HealthDay News — Postoperative antibiotic prescriptions are associated with reduced rates of infections after facial plastic surgery, according to a study published online Oct. 24 in JAMA Facial Plastic Surgery.
Cristen Olds, M.D., from Stanford Hospital and Clinics in California, and colleagues used IBM MarketScan Commercial and Medicare Supplemental research databases to identify 294,039 patients (55.9 percent women; mean age, 54 years) who underwent facial plastic surgery procedures during 2007 to 2015. Antibiotic prescription patterns in the immediate postoperative period were assessed along with rates of postoperative infectious complications.
The researchers found that 45.2 percent of patients filled prescriptions for postoperative antibiotics, including 55.3 percent undergoing nasal procedures and 14.7 percent undergoing oculoplastic procedures. Superficial and deep surgical site infections occurred in 1.6 and 0.3 percent of patients, respectively. Patients receiving postoperative antibiotics were at significantly decreased risk for postoperative infections for both nasal and oculoplastic procedures (adjusted odds ratios [aORs], 0.144 [95 percent confidence interval (CI), 0.102 to 0.203] and 0.254 [95 percent CI, 0.104 to 0.622], respectively) versus patients who did not receive postoperative antibiotics. There was no association noted between longer duration of postoperative antibiotics and reduced rates of infectious complications (nasal procedures: aOR, 1.000; 95 percent CI, 0.978 to 1.022; oculoplastic procedures: aOR, 1.024; 95 percent CI, 0.959 to 1.092). Despite a higher risk for postoperative infections, patients with a history of tobacco use (aOR, 0.806; 95 percent CI, 0.747 to 0.870), immunodeficiency (aOR, 0.774; 95 percent CI, 0.737 to 0.813), or type 1 or 2 diabetes (aOR, 0.810; 95 percent CI, 0.772 to 0.850) were less likely to be prescribed antibiotics than those without these conditions.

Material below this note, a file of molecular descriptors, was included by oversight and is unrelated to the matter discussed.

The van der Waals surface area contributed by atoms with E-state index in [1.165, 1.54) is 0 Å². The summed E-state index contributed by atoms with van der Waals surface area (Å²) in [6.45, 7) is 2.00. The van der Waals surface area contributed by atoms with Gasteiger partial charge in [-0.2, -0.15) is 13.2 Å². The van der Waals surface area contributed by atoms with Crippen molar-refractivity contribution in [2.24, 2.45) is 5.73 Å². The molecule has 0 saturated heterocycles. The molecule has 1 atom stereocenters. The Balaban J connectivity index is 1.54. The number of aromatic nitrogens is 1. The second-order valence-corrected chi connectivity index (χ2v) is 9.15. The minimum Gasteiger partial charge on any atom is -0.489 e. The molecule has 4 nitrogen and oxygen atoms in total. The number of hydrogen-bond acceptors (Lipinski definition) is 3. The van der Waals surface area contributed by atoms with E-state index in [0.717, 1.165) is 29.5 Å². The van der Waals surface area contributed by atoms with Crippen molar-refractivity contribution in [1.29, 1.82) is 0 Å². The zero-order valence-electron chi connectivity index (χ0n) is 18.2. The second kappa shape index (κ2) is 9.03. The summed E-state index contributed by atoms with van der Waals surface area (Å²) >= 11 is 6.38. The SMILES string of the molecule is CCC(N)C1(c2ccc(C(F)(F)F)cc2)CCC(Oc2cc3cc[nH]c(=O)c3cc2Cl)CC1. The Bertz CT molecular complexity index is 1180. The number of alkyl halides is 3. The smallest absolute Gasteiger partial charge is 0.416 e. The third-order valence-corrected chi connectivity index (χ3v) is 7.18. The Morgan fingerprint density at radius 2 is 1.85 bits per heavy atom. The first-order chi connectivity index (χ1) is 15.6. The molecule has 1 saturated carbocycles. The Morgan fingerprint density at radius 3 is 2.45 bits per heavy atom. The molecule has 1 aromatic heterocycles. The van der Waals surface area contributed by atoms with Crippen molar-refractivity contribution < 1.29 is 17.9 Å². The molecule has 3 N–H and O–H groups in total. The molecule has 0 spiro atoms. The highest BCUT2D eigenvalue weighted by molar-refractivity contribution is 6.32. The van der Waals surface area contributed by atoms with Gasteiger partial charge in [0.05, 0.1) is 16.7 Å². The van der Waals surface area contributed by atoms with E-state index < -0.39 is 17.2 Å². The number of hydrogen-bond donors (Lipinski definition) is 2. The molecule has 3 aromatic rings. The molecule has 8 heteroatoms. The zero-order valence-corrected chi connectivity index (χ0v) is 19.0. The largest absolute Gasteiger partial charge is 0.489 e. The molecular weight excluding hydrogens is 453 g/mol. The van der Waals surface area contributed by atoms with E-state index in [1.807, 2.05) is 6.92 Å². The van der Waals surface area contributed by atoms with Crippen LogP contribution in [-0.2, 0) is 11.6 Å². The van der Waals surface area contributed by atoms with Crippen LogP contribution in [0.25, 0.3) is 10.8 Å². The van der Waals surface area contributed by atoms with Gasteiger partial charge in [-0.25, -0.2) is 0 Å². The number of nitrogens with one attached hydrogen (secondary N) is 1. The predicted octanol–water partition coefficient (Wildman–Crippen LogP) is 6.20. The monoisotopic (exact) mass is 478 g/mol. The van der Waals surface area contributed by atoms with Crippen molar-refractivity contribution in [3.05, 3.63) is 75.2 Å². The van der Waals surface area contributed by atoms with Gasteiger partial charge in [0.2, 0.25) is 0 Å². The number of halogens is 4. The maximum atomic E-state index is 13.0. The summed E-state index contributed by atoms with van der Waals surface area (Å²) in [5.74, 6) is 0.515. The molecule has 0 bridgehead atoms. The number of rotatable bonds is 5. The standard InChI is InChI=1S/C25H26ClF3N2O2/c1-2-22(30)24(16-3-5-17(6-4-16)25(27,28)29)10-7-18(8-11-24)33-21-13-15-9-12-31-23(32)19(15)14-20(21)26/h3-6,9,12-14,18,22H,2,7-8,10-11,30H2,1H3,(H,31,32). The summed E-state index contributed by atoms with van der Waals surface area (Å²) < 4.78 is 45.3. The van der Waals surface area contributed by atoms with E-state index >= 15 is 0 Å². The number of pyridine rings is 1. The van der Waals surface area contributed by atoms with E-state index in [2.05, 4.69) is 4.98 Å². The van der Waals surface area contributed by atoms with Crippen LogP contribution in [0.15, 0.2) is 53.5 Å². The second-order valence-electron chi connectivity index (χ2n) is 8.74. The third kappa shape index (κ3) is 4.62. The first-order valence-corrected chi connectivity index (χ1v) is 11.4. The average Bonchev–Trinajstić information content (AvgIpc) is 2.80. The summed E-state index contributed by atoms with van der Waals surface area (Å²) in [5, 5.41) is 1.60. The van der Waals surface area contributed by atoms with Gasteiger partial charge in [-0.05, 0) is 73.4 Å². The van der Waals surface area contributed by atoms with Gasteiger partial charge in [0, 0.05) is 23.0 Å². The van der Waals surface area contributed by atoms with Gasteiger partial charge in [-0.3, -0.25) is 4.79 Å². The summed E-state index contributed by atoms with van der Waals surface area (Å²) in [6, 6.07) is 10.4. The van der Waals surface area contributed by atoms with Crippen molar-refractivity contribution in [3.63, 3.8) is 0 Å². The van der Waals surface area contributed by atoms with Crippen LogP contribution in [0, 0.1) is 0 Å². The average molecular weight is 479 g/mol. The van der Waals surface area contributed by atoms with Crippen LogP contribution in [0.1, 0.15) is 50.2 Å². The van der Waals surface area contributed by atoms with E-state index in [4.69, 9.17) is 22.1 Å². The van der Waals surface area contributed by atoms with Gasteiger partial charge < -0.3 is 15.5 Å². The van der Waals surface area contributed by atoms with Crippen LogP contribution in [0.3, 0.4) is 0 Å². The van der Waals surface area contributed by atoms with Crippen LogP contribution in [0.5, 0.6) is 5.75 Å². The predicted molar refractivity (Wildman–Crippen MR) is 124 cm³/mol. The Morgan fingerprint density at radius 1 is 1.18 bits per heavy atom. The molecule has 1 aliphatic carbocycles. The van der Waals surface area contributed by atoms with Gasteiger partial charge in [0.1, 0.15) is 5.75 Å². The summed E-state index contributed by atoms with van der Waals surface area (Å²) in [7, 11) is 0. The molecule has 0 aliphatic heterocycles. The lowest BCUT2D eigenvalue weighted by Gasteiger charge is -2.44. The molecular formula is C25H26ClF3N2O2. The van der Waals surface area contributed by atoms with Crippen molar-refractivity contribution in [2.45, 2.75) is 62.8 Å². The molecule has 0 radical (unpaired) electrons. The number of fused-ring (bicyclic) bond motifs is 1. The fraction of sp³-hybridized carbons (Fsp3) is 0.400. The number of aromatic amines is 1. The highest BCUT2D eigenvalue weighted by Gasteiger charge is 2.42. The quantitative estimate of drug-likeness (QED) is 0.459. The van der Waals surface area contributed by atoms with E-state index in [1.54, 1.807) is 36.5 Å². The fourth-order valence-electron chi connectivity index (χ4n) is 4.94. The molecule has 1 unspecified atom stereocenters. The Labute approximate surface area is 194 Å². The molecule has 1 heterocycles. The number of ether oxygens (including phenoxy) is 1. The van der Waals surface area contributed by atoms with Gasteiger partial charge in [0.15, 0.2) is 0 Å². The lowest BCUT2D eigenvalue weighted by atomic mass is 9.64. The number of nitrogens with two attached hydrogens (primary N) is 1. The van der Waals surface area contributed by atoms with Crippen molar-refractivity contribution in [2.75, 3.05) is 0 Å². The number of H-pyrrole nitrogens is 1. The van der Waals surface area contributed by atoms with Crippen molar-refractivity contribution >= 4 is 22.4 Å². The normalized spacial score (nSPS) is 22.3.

“This study highlights the role of population-level data in the development of best practices for postoperative antibiotic use and identifies the need for additional examination of antibiotic use patterns and recommendations for populations at increased risk for postoperative wound infection,” the authors write.